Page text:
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Straw Dogs 40th Anniversary [Blu-ray]

 Unrated   Blu-ray
3.9 out of 5 stars  See all reviews (80 customer reviews)
List Price: CDN$ 25.99
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Straw Dogs 40th Anniversary [Blu-ray] + Dressed To Kill [Blu-ray] (Bilingual) + Blue Velvet [Blu-ray]
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Product Details

Product Description


One of Sam Peckinpah's most controversial efforts, this film came out at a critical moment in the early 1970s, released in the same month as both Dirty Harry and A Clockwork Orange, causing a furor over film violence. Based on a little-known British novel, the film casts Dustin Hoffman as a bookish American mathematician on sabbatical in rural England, in the town where his young bride (Susan George) grew up. He finds himself forced to defend his home against an assault by local toughs, and discovers a frighteningly feral and vicious side to himself. Though Straw Dogs has a reputation for graphic violence, it actually looks tame by contemporary standards. Instead, the violence is psychological, and the suspense and shocks are induced by the editing--you're more terrified by what you think you see than by what you are actually shown. --Marshall Fine

Special Features

Despite its superior tone and a few debatable assertions, the Straw Dogs commentary by Peckinpah scholar Stephen Prince is astutely observant and thematically cohesive, effectively placing the film in its proper sociopolitical context. Prince's articulate reasoning corrects decades of misguided critical analysis while supporting Peckinpah's artistic intentions, including the fact that Dustin Hoffman plays the "heavy," and not the British bullies who provoke him to violence. The superb BBC documentary Sam Peckinpah: Man of Iron offers perfect balance from the artist's perspective, as a majority of Peckinpah's closest friends and colleagues reminisce about a difficult man who inspired great extremes of passion. Highlights include anecdotes by Kris Kristofferson and longtime Peckinpah associate and screenwriter James Silke, whose shared memories are heartbreakingly poignant.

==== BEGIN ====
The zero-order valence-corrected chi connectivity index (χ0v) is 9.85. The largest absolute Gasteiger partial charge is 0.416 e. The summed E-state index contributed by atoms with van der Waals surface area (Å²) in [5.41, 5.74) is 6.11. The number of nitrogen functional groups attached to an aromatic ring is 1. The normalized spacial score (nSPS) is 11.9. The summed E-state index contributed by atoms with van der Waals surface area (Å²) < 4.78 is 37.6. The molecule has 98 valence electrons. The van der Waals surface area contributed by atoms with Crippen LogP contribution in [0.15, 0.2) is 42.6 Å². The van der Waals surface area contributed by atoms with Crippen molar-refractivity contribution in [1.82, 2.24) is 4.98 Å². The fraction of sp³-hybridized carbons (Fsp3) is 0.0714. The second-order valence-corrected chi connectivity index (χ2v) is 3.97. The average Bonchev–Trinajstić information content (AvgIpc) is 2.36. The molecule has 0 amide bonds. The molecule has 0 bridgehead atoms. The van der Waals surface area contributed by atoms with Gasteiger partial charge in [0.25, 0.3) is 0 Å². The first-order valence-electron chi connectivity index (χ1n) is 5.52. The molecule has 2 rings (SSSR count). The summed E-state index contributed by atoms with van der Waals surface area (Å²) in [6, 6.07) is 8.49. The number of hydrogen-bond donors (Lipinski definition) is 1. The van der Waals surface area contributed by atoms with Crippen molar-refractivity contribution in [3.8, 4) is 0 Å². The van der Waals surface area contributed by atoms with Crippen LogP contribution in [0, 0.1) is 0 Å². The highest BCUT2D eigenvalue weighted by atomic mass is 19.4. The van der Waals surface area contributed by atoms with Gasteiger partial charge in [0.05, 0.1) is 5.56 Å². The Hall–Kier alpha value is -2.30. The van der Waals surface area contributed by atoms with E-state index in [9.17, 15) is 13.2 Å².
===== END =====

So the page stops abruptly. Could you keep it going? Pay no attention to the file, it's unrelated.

A 1971 on-set profile of Hoffman offers a fascinating portrait of the actor at the peak of early success, eager to transcend his Graduate persona. Similar British archival clips show Peckinpah at work; teasing glimpses of a gentleman who never suffered fools. The love-hate dynamic that Peckinpah inspired is especially evident in the illuminating 2002 interviews with Straw Dogs costar Susan George and producer Daniel Melnick, both full of anecdotal affection, humor, and pride in their controversial film; it's a pity Hoffman didn't participate. Peckinpah himself is powerfully present in written response to critics and detractors, and in a prickly 1974 interview with French-Canadian critic Andre Leroux. Taken together, these and other excellent supplements convey the depth and sophistication of a self-proclaimed violent man who had noble reasons for elevating the depiction and discussion of cinematic violence. --Jeff Shannon

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Customer Reviews

Most helpful customer reviews
1 of 1 people found the following review helpful
1.0 out of 5 stars Straw Dogs Nov. 21 2011
By Geoff
The DVD stops about 3/4 of the way through and then goes to the main menu. If you then choose "scenes" to return to where you were it continues to do the same thing. Worst video I have purchased from Amazon.